Do you have any other creative outlets?
I enjoy performance and sang a lot of karaoke in Japan. I’ve also been involved in musical and pantomime in collaboration with students at Newcastle University.
What are your hobbies outside of academia?
I love travel and visit the Cornish coast in the South West with my son regularly. This year I can’t wait to visit Portland, where I’ll attend the AWP conference. I also like making sushi with organic salmon from the fish market, and drinking good Rioja!
Do you see any common themes in your writing?
Yes, definitely. At the moment it’s largely autobiographical, about the ten-year sojourn in Japan, and I’m working on a sequence relating to that. I almost feel as if I need to get this out before moving on to other topics. Writing about such a different culture seems to lend itself to coming up with concrete images and metaphor. Themes within the overriding theme of Japan are feelings of alienation, suppression of emotion, as well as traditional elements of Japanese culture.
I have also written a few pieces in the persona of my son, his voice, as well as pieces about Motherhood.
You trained with the Guildhall School of Music and Drama. How does your experience with performative art impact your creative perspective?
While training as a child, I think I fine-tuned my ears to really appreciate the sound of words. The theoretical side of the study made me aware of the canon of literary devices available to a writer. Entering poetry recitation contests and reading aloud, or performing a dramatic monologue, also gave me firsthand appreciation of how important it is for poetry to be live.
In your bio, you state that you came to writing in the last year. What prompted this transition? How does your perspective (fresh eyes) differ from writers with more extensive training?
It was prompted by a feeling of dissatisfaction with the status quo and needing a change of direction in life, a new challenge.
Fresh eyes mean that I am learning a lot and loving the process. It makes me very receptive to experimenting and trying out new voices and poetical forms. It also means that I have a wealth of material and do not yet suffer from writer’s block!
I am keen at the moment to try many different styles and keep developing my voice. I imagine some more experienced writers might find a voice they are comfortable in and perhaps experiment less.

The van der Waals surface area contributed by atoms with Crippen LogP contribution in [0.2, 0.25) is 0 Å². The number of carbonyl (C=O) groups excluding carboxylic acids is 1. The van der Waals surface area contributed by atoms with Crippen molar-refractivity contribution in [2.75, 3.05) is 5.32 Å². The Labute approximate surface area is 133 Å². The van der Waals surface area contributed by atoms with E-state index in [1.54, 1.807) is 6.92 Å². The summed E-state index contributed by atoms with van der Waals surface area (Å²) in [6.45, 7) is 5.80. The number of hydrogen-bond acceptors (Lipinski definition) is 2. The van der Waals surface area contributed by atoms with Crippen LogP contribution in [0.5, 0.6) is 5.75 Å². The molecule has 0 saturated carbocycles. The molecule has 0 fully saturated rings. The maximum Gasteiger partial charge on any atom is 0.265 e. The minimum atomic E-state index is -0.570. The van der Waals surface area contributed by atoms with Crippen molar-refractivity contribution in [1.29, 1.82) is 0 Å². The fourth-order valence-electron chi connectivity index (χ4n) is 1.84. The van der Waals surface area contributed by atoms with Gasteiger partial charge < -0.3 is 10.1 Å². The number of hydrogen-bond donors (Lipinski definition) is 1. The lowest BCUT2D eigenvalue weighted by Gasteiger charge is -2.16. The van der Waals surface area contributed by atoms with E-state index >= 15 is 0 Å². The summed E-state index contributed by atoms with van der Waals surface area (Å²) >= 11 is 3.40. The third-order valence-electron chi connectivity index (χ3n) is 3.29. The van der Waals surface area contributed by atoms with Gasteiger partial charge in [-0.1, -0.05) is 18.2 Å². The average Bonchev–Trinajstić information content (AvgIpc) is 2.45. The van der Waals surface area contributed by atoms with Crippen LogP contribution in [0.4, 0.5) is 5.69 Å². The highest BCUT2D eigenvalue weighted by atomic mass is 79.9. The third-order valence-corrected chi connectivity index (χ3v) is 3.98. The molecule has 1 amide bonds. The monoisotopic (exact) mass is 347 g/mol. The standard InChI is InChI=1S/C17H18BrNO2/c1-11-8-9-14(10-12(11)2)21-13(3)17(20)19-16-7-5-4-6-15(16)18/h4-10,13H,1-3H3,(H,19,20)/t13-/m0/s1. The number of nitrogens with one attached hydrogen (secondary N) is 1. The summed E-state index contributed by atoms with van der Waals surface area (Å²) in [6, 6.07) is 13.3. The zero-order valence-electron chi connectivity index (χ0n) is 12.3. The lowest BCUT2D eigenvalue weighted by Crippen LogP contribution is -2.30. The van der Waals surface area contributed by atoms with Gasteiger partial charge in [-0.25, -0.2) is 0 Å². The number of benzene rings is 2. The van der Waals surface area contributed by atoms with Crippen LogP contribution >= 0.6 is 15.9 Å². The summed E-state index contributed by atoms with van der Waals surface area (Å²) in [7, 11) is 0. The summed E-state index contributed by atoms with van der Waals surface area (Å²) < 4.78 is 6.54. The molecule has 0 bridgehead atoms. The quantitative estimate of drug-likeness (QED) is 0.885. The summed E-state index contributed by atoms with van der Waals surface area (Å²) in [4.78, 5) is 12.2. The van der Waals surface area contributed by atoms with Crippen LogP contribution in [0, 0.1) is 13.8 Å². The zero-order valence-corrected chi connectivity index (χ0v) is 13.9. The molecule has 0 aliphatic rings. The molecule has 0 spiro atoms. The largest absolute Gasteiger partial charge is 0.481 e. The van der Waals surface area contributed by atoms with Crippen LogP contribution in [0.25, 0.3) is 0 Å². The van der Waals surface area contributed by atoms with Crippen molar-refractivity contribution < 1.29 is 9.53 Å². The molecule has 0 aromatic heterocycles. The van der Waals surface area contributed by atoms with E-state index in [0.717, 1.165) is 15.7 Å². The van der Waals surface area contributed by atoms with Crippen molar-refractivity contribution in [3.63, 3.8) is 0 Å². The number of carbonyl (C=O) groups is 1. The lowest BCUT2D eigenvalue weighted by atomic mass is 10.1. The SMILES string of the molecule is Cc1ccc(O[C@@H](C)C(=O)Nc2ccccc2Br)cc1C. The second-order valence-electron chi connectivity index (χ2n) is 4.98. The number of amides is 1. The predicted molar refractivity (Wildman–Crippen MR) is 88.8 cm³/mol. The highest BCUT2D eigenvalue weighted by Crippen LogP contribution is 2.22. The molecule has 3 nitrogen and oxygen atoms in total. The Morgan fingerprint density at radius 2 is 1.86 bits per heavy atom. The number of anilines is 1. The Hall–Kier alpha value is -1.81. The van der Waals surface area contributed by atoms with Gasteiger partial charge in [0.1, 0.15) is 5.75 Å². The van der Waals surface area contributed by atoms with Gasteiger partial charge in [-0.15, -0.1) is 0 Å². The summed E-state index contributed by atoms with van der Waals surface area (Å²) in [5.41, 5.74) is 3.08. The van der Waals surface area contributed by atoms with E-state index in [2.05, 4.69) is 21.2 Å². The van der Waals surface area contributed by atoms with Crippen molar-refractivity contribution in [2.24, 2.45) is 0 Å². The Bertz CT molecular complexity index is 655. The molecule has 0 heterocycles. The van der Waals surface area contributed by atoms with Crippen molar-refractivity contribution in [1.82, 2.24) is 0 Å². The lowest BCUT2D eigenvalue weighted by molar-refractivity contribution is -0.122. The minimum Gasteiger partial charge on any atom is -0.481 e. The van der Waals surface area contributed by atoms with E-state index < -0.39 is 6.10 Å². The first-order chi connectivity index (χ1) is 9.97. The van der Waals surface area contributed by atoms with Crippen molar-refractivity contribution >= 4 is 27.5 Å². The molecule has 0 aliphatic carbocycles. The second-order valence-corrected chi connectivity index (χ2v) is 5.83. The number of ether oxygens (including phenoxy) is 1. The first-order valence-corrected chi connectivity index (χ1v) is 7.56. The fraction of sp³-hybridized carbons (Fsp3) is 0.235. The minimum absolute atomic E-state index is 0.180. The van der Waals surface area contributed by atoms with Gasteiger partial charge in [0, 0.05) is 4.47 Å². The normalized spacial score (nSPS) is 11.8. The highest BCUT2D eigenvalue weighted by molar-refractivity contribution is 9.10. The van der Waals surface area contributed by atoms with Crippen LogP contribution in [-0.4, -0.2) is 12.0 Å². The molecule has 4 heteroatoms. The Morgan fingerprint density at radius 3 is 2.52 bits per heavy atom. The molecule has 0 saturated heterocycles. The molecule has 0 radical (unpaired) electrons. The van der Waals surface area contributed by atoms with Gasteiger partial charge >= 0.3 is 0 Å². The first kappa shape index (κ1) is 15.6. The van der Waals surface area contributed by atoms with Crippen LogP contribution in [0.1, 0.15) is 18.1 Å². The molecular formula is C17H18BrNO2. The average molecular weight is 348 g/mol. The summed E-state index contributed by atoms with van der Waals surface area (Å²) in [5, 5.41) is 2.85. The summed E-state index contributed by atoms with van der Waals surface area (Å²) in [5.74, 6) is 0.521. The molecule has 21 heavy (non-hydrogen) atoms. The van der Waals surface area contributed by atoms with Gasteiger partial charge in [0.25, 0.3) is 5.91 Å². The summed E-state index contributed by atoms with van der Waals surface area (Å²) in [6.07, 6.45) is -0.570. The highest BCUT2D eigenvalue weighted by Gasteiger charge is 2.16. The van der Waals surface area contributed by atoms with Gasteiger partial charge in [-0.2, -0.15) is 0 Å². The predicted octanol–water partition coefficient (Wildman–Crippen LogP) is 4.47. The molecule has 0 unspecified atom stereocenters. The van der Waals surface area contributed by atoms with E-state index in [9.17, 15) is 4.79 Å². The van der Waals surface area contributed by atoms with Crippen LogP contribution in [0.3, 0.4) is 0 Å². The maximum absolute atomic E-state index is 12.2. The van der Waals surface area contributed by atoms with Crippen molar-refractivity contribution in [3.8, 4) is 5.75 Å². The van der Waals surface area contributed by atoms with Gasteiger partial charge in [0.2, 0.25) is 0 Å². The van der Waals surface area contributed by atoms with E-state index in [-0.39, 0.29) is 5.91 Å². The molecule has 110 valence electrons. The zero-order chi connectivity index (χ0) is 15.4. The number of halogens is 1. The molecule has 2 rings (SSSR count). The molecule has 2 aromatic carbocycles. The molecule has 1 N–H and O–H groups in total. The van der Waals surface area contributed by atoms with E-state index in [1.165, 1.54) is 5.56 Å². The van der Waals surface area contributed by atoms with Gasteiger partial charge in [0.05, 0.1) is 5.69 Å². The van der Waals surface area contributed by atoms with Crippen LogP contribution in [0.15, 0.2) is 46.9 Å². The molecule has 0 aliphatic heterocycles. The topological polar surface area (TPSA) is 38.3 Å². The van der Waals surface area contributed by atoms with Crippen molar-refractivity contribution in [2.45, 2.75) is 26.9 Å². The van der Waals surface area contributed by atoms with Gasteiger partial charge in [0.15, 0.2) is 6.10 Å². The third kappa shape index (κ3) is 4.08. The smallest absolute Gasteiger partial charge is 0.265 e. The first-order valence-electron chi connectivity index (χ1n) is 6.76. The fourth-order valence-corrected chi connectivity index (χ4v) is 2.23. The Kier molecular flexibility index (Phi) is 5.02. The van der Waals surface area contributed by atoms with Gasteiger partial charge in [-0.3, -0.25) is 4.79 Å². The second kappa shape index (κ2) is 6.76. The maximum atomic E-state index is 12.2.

What initially spurred your interest in Japanese, and how does your knowledge of the language manifest itself in your writing.
After moving to Japan in 1996 to teach, I quickly wanted to learn the language to communicate. Knowledge of Japanese words and the kanji pictures they are written down in has helped trigger concrete images and metaphors. For example, I wrote a poem, “tatami” and some of the expressions I used, such as “rice straw core,” to represent Japanese society were partially inspired by the depiction of rice fields as crossed squares within the kanji representing tatami mats. The fact that many Japanese words end in vowel sounds also opens up possibilities for rhyme and musicality in a poem.
How have your MFA classes impacted your style and perspective?
Dramatically. They have introduced me to many different writing techniques, such as strategies for ekphrastic poems and the concept of found poetry, as well as encouraging me to shift perspective in my writing (for instance, from my own voice to that of my son’s). My tutors Jacob Polley, Sinéad Morrissey and Tara Bergin, also take us down routes we might not have gone, through creative writing exercises, and are great at throwing out ideas for us to try.
What do you enjoy most about teaching?
The international cohorts of students. Their lovely energy and receptive minds. Their excitement. The new perspectives they bring. The cultural diversity of the role.
Are you currently working on any big creative project for the future?
Yes, I am working towards a portfolio of 30 poems for the MA, which will probably be a Japanese sequence. I’ll also be reading a few of my poems at the Newcastle Poetry festival, in May 2019.